Album Review: Lucinda Williams – The Ghosts of Highway 20

Folk rock legend captures a concrete portrayal of the most unsure moment of life: the end




  • digital
  • vinyl
  • cd

For those acquainted with the Grammy-winning folk rock singer’s characteristic vocal drawl and sparse compositions, Lucinda Williams’ newest album, The Ghosts of Highway 20, won’t be a strikingly new listening experience. Throughout her nearly four-decade-long career, though, Williams’ unadorned musical narrative has never really demanded abrupt or needless stylistic changes. Where those common themes of loss, heartbreak, and despair would spiral into redundancy for many other artists, Williams’ distinction has come from her ability to revisit and not simply repeat the familiar. In that way, The Ghosts of Highway 20 provides a thematic continuance of the Louisiana native’s storytelling.

Though now with these seven songs, Williams foregoes the role of removed narrator, choosing instead to convey each story with an earnest introspection, resulting in some of her most powerfully vulnerable songs to date. Beginning with the line, “There’s a sadness so deep the sun seems black,” the album is deceptively morose — much in the same way that last year’s Carrie & Lowell from Sufjan Stevens might be regarded as a solely mournful venture were it not for his ability to strike a balance between the reality of losing his mother and the fragility of clinging to hope and faith. Williams accomplishes a similar feat here by giving varied perspectives of loss and life without rutting the songs into overt sentimentality. Named after a stretch of Interstate 20 that runs from Georgia to Texas, The Ghosts of Highway 20 is a slight step away from 2014’s Down Where the Spirit Meets the Bone — an album where Williams found a sort of safe place within her songwriting, offering a more straightforward blues rock expression less given to the subdued nuance seen here. There’s no doubt that Williams has been able to emote, and loudly, all manner of anger and despondency. Much of her early material embodied a heart-on-sleeve emotionalism that even in its missteps seemed unabashedly sincere.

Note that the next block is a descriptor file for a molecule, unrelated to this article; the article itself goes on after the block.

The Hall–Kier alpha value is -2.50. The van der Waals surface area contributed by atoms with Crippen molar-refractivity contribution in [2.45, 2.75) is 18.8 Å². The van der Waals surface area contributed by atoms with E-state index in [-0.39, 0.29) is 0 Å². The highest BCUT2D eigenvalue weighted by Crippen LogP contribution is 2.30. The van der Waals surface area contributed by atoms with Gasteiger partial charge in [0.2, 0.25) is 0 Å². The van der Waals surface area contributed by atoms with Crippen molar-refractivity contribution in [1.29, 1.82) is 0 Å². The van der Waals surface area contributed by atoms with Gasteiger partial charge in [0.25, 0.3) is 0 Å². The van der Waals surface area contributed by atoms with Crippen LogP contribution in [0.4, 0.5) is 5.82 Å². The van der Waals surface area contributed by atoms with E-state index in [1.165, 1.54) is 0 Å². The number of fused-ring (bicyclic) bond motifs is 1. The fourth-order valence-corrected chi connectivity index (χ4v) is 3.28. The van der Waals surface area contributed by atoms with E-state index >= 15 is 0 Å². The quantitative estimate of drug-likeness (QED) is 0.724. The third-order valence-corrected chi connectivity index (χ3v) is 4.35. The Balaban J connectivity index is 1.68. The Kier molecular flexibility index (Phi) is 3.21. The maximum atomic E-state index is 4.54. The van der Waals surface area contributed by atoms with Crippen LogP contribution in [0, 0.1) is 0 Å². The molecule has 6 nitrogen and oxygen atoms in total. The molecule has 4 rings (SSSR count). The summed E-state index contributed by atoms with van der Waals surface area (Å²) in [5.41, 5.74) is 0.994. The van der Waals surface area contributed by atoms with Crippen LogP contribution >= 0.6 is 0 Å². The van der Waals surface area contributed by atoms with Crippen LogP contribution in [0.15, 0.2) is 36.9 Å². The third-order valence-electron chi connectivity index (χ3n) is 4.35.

For artists, especially in the short timespan of 2016 so far, age is the inescapable muse. Though Williams’ age is obviously irrelevant in terms of what she’s capable of producing as a musician, the subject of mortality, especially her own, has never been so present and confrontational as it is here. Reading the word “haunting” in any description of music is likely to elicit an eye roll and deservedly so. More often than not, the attempt of an artist to evoke a personal response ends up a ham-fisted attempt to dictate emotion, leaving little room for autonomy on the part of the listener. In this regard, Williams succeeds on nearly every level.

For all its successes, the album occasionally misses the mark. The overwrought biblical allegory of “Death Came” works against what might otherwise be a subtly powerful look at substance abuse. There are other moments where the drone wears out its welcome, with a few songs that might benefit by cutting out a minute or two. Even with the album’s handful of misgivings, though, The Ghosts of Highway 20 never delves into what could have very easily become self-involved drivel. Williams avoids that pitfall by creating or relaying the truth of her own vulnerabilities through the lives of those characters on which each song focuses.

Williams’ unadulterated self-awareness and cautious retrospect are no more imposing than on the album’s title track. Starting the song’s nearly seven-and-a-half-minute running time, Williams’ voice, weathered and prayerful, echoes against minimal guitar before building into an appropriately rolling rhythm that speaks to the road itself and to the lives which exist in each song. Though Williams is no stranger to an effective narrative, rarely have her stories captured such a concrete portrayal of human experience at its most unsure moment: the end. However metaphorical the album’s title may be, each of its stories runs the common thread of a movement that is definitive, though that destination remains unknown. For Williams, embracing that fact is the only “saving grace” of the journey.

Essential Tracks: “The Ghosts of Highway 20”